This article is organised as follows:

PART SIX: LEVEL FOUR AWARDS

6.0     Introduction

As per Army Dress Regulations (All Ranks) (February 2017) and JSP 761 (October 2016), a Mention in Despatches and Queen’s Commendations are considered level 4 awards, and their precedence is in the order shown below.

These awards fall outside the system of ‘Orders, Decorations and Medals’ but are part of the State system of honours and awards. Emblems are worn but the awards do not carry any right to post-nominal letters.

6.1     Mention in Despatches

A Mention in Despatches (MiD) is an operational gallantry award given to all ranks for an act (or acts) of bravery during active operations. This award is available posthumously. It is the oldest form of recognition of gallantry within the British armed forces. Although recipients do not receive a medal, a citation is published in the London Gazette.

There are no codified conditions of award but since September 1993 the MiD has been restricted to gallantry during active operations.

Between 1945 and 1993, a single bronze oak leaf emblem was worn on the ribbon and riband of the appropriate General Service Medal or Campaign Medal. From 03 September 1993 onwards, a silver oak leaf emblem is worn.

6.2     Queen’s Commendation for Bravery

The Queen’s Commendation for Bravery (QCB) was instituted on 26 April 1994 and is available to all ranks.

The Queen’s Commendation for Bravery (QCB) is awarded “for acts of bravery” not in the presence of the enemy (i.e. non-active operations). This award is available posthumously.

Prior to 26 April 1994, the QCB was known as the Queen’s Commendation for Brave Conduct (1952 to 1994) with a single bronze oak leaf emblem denoting the award, and prior to that the King’s Commendation for Brave Conduct (1939 to 1952), from April 1994 onwards a silver laurel emblem is worn.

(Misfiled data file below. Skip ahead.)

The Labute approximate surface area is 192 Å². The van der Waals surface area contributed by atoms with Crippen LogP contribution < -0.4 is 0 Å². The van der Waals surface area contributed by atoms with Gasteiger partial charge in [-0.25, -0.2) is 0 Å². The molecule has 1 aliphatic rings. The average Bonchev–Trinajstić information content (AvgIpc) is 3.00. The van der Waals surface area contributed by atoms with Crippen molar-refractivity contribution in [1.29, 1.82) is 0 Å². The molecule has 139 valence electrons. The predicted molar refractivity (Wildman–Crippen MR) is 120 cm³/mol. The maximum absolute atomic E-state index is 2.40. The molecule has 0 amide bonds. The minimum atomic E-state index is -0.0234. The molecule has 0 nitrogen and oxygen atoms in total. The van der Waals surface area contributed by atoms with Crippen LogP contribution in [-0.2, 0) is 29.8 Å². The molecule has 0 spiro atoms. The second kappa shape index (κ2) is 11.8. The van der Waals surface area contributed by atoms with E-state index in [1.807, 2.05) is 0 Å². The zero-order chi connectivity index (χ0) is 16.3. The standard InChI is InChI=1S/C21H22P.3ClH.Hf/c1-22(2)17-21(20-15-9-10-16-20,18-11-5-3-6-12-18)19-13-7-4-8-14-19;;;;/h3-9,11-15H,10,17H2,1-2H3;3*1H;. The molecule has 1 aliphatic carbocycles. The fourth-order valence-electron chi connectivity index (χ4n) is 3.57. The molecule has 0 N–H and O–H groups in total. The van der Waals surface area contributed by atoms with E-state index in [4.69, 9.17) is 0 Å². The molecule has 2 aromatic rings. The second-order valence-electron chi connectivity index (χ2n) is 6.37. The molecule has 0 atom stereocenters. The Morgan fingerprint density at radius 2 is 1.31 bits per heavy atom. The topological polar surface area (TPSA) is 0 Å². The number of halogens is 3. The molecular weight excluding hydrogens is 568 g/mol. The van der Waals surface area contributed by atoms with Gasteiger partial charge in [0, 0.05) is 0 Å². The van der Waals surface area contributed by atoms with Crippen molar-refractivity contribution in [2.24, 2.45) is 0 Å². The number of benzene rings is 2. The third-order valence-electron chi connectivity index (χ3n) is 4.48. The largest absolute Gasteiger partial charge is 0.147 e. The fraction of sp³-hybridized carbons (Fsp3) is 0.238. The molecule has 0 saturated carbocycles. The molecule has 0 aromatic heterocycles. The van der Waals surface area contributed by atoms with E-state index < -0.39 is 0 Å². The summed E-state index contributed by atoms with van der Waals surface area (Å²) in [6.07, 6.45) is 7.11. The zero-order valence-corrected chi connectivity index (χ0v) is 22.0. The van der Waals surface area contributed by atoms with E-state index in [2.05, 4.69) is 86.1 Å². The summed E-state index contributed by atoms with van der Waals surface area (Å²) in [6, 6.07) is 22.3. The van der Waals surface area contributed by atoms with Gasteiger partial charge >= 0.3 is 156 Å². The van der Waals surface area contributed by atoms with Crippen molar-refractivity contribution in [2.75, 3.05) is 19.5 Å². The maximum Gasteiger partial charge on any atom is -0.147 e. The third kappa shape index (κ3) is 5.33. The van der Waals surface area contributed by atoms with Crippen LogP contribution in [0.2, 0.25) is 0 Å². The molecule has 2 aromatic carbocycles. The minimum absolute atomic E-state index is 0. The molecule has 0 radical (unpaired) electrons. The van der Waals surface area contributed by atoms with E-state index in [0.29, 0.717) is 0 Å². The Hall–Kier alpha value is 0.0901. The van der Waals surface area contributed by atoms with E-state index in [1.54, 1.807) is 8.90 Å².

6.3     Queen’s Commendation for Bravery in the Air

The Queen’s Commendation for Bravery in the Air (QCBA) was instituted on 26 April 1994 and is available to all ranks.

The QCBA is awarded “for acts of bravery” while flying not in the presence of the enemy (i.e. non-active operations). This award is available posthumously.

Prior to April 1994, the QCBA was known as the Queen’s Commendation for Valuable Service in the Air (QCVSA) with a single bronze oak leaf emblem denoting the award, from April 1994 onwards a silver eagle emblem is worn. In the 31 December 1991 Supplement of the London Gazette, there are a number of “Queen’s Commendation for Valuable Service in the Air” (QCVSA) awarded to Royal Navy, RAF, and civilian airline pilots (London Gazette, 1991, p.27).

6.4     Queen’s Commendation for Valuable Service

The Queen’s Commendation for Valuable Service (QCVS) was instituted on 26 April 1994 and is available to all ranks.

Although there are no codified conditions of award, a QCVS is awarded for meritorious service in an operational theatre (either during operations or in support of operations). This award is available posthumously.

From September 1993 onwards, a silver oak leaf spray emblem is worn.

6.5     Restrictions on Number of Emblems Worn

Since December 2014, there has been no restriction of the number of emblems awarded after 1962 that may be worn on any one medal or ribbon.

Only one emblem of each type awarded prior to 1962 may be worn on a single medal riband.

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